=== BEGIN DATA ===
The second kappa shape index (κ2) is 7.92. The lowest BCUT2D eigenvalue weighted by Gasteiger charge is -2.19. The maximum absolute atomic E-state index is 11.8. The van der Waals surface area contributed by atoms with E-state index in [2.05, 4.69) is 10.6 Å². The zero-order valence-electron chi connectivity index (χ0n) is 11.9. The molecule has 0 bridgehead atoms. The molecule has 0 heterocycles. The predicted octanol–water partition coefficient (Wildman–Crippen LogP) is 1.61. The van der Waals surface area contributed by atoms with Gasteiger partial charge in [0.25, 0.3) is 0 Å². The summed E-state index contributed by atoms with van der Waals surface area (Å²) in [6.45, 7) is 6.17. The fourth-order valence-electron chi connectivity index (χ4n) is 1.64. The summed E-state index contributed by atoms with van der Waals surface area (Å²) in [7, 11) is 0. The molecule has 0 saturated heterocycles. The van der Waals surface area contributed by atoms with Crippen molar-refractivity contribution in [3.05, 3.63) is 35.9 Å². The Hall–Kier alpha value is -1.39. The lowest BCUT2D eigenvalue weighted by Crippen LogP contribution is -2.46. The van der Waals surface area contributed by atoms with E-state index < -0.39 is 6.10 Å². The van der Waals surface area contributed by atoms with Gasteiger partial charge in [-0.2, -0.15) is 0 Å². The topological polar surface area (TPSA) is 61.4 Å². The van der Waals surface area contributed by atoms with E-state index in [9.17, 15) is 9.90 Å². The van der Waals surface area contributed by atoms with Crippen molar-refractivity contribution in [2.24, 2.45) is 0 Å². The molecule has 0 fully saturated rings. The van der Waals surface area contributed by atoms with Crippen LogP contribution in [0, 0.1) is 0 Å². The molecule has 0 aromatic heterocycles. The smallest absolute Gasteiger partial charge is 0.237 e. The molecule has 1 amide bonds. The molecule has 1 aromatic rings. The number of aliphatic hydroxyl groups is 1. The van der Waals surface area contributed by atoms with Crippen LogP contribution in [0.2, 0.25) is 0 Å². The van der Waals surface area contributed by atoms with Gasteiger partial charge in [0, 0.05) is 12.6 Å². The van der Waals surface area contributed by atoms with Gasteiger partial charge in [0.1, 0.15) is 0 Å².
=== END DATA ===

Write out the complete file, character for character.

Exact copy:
The second kappa shape index (κ2) is 7.92. The lowest BCUT2D eigenvalue weighted by Gasteiger charge is -2.19. The maximum absolute atomic E-state index is 11.8. The van der Waals surface area contributed by atoms with E-state index in [2.05, 4.69) is 10.6 Å². The zero-order valence-electron chi connectivity index (χ0n) is 11.9. The molecule has 0 bridgehead atoms. The molecule has 0 heterocycles. The predicted octanol–water partition coefficient (Wildman–Crippen LogP) is 1.61. The van der Waals surface area contributed by atoms with Gasteiger partial charge in [0.25, 0.3) is 0 Å². The summed E-state index contributed by atoms with van der Waals surface area (Å²) in [6.45, 7) is 6.17. The fourth-order valence-electron chi connectivity index (χ4n) is 1.64. The summed E-state index contributed by atoms with van der Waals surface area (Å²) in [7, 11) is 0. The molecule has 0 saturated heterocycles. The van der Waals surface area contributed by atoms with Crippen molar-refractivity contribution in [3.05, 3.63) is 35.9 Å². The Hall–Kier alpha value is -1.39. The lowest BCUT2D eigenvalue weighted by Crippen LogP contribution is -2.46. The van der Waals surface area contributed by atoms with E-state index < -0.39 is 6.10 Å². The van der Waals surface area contributed by atoms with Gasteiger partial charge in [-0.2, -0.15) is 0 Å². The topological polar surface area (TPSA) is 61.4 Å². The van der Waals surface area contributed by atoms with E-state index in [9.17, 15) is 9.90 Å². The van der Waals surface area contributed by atoms with Crippen molar-refractivity contribution in [2.24, 2.45) is 0 Å². The molecule has 0 fully saturated rings. The van der Waals surface area contributed by atoms with Crippen LogP contribution in [0, 0.1) is 0 Å². The molecule has 0 aromatic heterocycles. The smallest absolute Gasteiger partial charge is 0.237 e. The molecule has 1 amide bonds. The molecule has 1 aromatic rings. The number of aliphatic hydroxyl groups is 1. The van der Waals surface area contributed by atoms with Crippen LogP contribution in [0.2, 0.25) is 0 Å². The van der Waals surface area contributed by atoms with Gasteiger partial charge in [0, 0.05) is 12.6 Å². The van der Waals surface area contributed by atoms with Gasteiger partial charge in [0.1, 0.15) is 0 Å².